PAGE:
Chesterton Tribune



Life and Opinions: Thanks for the memories

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I guess I was 40 when I told Meredith to please just shoot me in the head if I were still covering the Chesterton Town Council when I turned 45.

I had plans,  see. I was gonna shake the dust of this sleepy little town off my feet and cover the world. Today Chesterton, tomorrow Chicago. Or L.A. Or D.C. Was gonna make it to The Bigs, was gonna mix it up on the mean streets of American journalism.

Yes, well. Itís good to dream, as I tell my daughters. But far better to dream wisely. I"ve long since learned that thereís no place like home,  and that in coming to Chesterton in July 1997 Iíd come home at last.

Letís be honest, though. Iím 59 now and well past my expiration date as a beat reporter. Over the last 23 years Iíve written millions of words of varying quality, from leaden to yeomanlike to a lavishly purple shade of overwrought. Iíve filed perhaps 4,000 bylined stories and tens of thousands of unattributed ones. Iíve worked nearly 6,000 daily deadlines and have high blood pressure to prove it. If I had a dollar for every fenderbender I reported, I could buy a new car. If I had a dime for every ad insert Iíd hand-stuffed in the Tribís basement, I could retire.

So here we are, and this is it: the last piece Iíll ever write for the Tribís last issue ever. Yet--push finally coming to shove, right between my shoulder blades--I feel little of sadness, but instead a profound gratitude. Because I was lucky enough to be able to do what nearly no one who yearns to write for a living ever does: I wrote for a damn living.

It is fit and proper, then, that on this occasion I should thank the people who made this rare gift possible.

The Canrights, David and Warren, hired me on the slimmest of evidence that I could do the job at all. But they welcomed me into their newsroom nonetheless, a dusty ramshackle place once stalked by the giants Louis Menke and Jim Hale, and then they gave me my head, with rope enough to loop a noose around it. I throttled myself frequently, and years later Iím unable to reread scores of my old stories because, frankly, theyíre unreadable. Still, the Canrights tolerated my overreaching, and whatever success I can claim as a reporter I owe to their encouragement and tutelage. For the Canrights family is sacred, and for that my family thanks theirs from the bottom of our hearts.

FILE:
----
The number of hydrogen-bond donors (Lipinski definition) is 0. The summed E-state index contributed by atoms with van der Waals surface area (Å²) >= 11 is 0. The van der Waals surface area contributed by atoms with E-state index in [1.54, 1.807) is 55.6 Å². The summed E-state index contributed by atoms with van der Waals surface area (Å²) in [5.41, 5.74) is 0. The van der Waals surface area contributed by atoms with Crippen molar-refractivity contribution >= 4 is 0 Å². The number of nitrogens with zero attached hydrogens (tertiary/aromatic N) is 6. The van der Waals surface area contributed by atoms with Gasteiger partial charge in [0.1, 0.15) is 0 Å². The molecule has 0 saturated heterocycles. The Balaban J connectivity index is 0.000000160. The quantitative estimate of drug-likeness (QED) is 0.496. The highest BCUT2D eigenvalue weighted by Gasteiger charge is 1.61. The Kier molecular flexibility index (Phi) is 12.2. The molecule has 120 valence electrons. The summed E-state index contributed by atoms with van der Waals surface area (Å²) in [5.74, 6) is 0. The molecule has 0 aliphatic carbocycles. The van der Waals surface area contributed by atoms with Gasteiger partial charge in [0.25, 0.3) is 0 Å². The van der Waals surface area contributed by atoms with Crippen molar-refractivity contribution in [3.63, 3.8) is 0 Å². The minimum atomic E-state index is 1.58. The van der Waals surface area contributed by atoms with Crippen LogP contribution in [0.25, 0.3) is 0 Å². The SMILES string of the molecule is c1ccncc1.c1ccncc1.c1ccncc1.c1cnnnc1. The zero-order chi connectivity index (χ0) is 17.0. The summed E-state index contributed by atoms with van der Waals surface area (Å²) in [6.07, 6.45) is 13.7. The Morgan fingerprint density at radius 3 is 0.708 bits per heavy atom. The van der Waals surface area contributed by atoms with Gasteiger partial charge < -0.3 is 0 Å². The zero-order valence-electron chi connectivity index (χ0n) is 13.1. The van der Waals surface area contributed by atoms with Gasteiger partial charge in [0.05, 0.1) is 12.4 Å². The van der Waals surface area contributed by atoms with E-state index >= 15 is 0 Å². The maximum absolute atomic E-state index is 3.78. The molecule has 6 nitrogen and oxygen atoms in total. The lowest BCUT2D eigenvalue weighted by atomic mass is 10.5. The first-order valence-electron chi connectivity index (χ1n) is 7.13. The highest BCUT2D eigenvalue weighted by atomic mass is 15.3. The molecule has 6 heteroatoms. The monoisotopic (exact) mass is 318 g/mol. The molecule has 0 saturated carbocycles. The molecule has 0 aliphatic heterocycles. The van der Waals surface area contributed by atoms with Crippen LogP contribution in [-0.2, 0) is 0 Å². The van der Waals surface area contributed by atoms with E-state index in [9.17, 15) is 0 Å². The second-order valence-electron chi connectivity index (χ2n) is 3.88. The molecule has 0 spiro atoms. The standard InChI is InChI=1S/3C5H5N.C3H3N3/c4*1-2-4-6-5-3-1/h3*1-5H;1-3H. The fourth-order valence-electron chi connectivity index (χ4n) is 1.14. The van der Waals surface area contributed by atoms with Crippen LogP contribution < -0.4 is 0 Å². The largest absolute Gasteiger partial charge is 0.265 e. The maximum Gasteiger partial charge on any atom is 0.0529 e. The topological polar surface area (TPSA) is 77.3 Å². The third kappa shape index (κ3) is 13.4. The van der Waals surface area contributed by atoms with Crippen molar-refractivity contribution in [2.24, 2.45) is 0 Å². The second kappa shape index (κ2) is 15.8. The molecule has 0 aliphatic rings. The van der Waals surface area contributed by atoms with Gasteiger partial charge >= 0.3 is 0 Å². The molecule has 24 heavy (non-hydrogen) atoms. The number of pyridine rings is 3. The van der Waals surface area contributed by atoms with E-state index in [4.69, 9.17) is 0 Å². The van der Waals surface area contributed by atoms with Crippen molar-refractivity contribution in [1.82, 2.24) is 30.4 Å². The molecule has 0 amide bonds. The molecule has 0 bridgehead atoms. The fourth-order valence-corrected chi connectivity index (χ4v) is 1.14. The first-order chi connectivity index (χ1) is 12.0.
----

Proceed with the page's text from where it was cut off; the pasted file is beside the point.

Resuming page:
I also want to thank the hundreds of people who made my job easier. Who returned my calls, faxed me reports, and shot me emails when the clock was ticking and I could feel my editorís hot breath on the back of my neck. Who made me accurate. Who kept me honest. I want to thank them too for making my job fun, funner than youíd think working every morning with a gun to your head could possibly be. Because part of my job was schmoozing. Maybe the best part of my job was the schmoozing. Swapping war stories, horror stories, and tall tales. Gossiping and kibitzing. Talking out of school, always off the record. Guys, Iíd like to buy all of you a drink. The Johns. The Marks. The Chucks. The Daves. The Bobs. Nate. Bill. Scotty. Sherry. Keith. Connor. Shane. Bruce. Hilary. Randy. Aaron. Jennifer. Steph. Maura. Heather. Lorelei. Amber. Tom. Red. Brandon. Bernie. Nick. Anthony. Cyndi. Wally. Paul. Brandt. Robin. Alex. Kevin. Chris. Tim. Larry. Jamie. Ben. Jimmy. Suzie. Greg. Terry. Clarence. Gary. Brian. Al. Karen. Joe. Amy. Ken. Maggie. Alexandra. Pauline. Corrine. Dana. Margaret. Adam. Alisa. Katelin. Lora. Nicole. TR. Ace. Small Axe. And all the ones I called Chief. There are more, many more--you know who you are--and while sins of omission are as unforgivable as the other kind, yet I can only ask you to forgive me for omitting you.

Finally, and most of all, I want to thank the readers of Duneland, who invited me into their homes of an evening and trusted me to deliver their news, who made me part of a vital ritual. In an easy chair, on the sofa, at the kitchen table, over a beer or a smoke, taking that deep cleansing breath at the end of the workday, as Octoberís winds rustled the leaves or Juneís fireflies flickered, at the same moment in hundreds and hundreds of homes, we were all of us together in quiet commune with our community. To read the paper was to share an intimacy, to know--if we happened to think of it at all--that for those few minutes we werenít alone in our joy or anguish or anger, but partaking of the same with many others, as one.

Thank you, all of you, itís been the honor and the privilege of my life.



Posted 12/30/2020




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